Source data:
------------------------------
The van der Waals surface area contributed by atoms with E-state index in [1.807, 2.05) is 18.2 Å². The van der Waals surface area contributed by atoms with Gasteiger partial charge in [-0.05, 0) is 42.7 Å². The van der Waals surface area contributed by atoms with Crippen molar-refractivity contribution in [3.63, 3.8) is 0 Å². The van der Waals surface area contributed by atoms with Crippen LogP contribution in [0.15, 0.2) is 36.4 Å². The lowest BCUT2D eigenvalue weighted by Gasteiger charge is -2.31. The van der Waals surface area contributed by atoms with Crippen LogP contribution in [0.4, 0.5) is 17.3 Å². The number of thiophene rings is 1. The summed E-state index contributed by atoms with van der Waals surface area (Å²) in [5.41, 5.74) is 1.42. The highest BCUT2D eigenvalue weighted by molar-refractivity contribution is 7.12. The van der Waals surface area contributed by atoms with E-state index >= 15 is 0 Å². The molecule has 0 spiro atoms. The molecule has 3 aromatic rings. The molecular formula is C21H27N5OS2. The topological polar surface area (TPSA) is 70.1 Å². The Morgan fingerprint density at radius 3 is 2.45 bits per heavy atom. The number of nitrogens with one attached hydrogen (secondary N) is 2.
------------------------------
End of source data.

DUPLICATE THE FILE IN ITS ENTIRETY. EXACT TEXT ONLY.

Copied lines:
The van der Waals surface area contributed by atoms with E-state index in [1.807, 2.05) is 18.2 Å². The van der Waals surface area contributed by atoms with Gasteiger partial charge in [-0.05, 0) is 42.7 Å². The van der Waals surface area contributed by atoms with Crippen molar-refractivity contribution in [3.63, 3.8) is 0 Å². The van der Waals surface area contributed by atoms with Crippen LogP contribution in [0.15, 0.2) is 36.4 Å². The lowest BCUT2D eigenvalue weighted by Gasteiger charge is -2.31. The van der Waals surface area contributed by atoms with Crippen LogP contribution in [0.4, 0.5) is 17.3 Å². The number of thiophene rings is 1. The summed E-state index contributed by atoms with van der Waals surface area (Å²) in [5.41, 5.74) is 1.42. The highest BCUT2D eigenvalue weighted by molar-refractivity contribution is 7.12. The van der Waals surface area contributed by atoms with E-state index >= 15 is 0 Å². The molecule has 0 spiro atoms. The molecule has 3 aromatic rings. The molecular formula is C21H27N5OS2. The topological polar surface area (TPSA) is 70.1 Å². The Morgan fingerprint density at radius 3 is 2.45 bits per heavy atom. The number of nitrogens with one attached hydrogen (secondary N) is 2.